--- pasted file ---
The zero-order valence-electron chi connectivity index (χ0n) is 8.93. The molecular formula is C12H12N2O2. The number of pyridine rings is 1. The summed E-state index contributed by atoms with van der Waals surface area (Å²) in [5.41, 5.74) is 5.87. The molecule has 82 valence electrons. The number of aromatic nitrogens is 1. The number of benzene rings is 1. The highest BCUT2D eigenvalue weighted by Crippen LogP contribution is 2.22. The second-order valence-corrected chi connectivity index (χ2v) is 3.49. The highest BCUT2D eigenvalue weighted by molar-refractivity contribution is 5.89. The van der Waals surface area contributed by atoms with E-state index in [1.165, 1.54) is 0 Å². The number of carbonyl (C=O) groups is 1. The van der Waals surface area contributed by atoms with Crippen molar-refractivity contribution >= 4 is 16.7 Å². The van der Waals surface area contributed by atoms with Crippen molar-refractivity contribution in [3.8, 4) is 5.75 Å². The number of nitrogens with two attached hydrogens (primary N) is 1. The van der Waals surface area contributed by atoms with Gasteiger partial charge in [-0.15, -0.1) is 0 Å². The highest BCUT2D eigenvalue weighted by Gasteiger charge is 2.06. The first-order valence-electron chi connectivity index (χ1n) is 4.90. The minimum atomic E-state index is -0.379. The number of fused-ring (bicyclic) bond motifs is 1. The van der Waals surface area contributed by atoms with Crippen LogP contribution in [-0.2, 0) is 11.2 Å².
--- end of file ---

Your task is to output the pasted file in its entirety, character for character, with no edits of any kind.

The zero-order valence-electron chi connectivity index (χ0n) is 8.93. The molecular formula is C12H12N2O2. The number of pyridine rings is 1. The summed E-state index contributed by atoms with van der Waals surface area (Å²) in [5.41, 5.74) is 5.87. The molecule has 82 valence electrons. The number of aromatic nitrogens is 1. The number of benzene rings is 1. The highest BCUT2D eigenvalue weighted by Crippen LogP contribution is 2.22. The second-order valence-corrected chi connectivity index (χ2v) is 3.49. The highest BCUT2D eigenvalue weighted by molar-refractivity contribution is 5.89. The van der Waals surface area contributed by atoms with E-state index in [1.165, 1.54) is 0 Å². The number of carbonyl (C=O) groups is 1. The van der Waals surface area contributed by atoms with Crippen molar-refractivity contribution >= 4 is 16.7 Å². The van der Waals surface area contributed by atoms with Crippen molar-refractivity contribution in [3.8, 4) is 5.75 Å². The number of nitrogens with two attached hydrogens (primary N) is 1. The van der Waals surface area contributed by atoms with Gasteiger partial charge in [-0.15, -0.1) is 0 Å². The highest BCUT2D eigenvalue weighted by Gasteiger charge is 2.06. The first-order valence-electron chi connectivity index (χ1n) is 4.90. The minimum atomic E-state index is -0.379. The number of fused-ring (bicyclic) bond motifs is 1. The van der Waals surface area contributed by atoms with Crippen LogP contribution in [-0.2, 0) is 11.2 Å².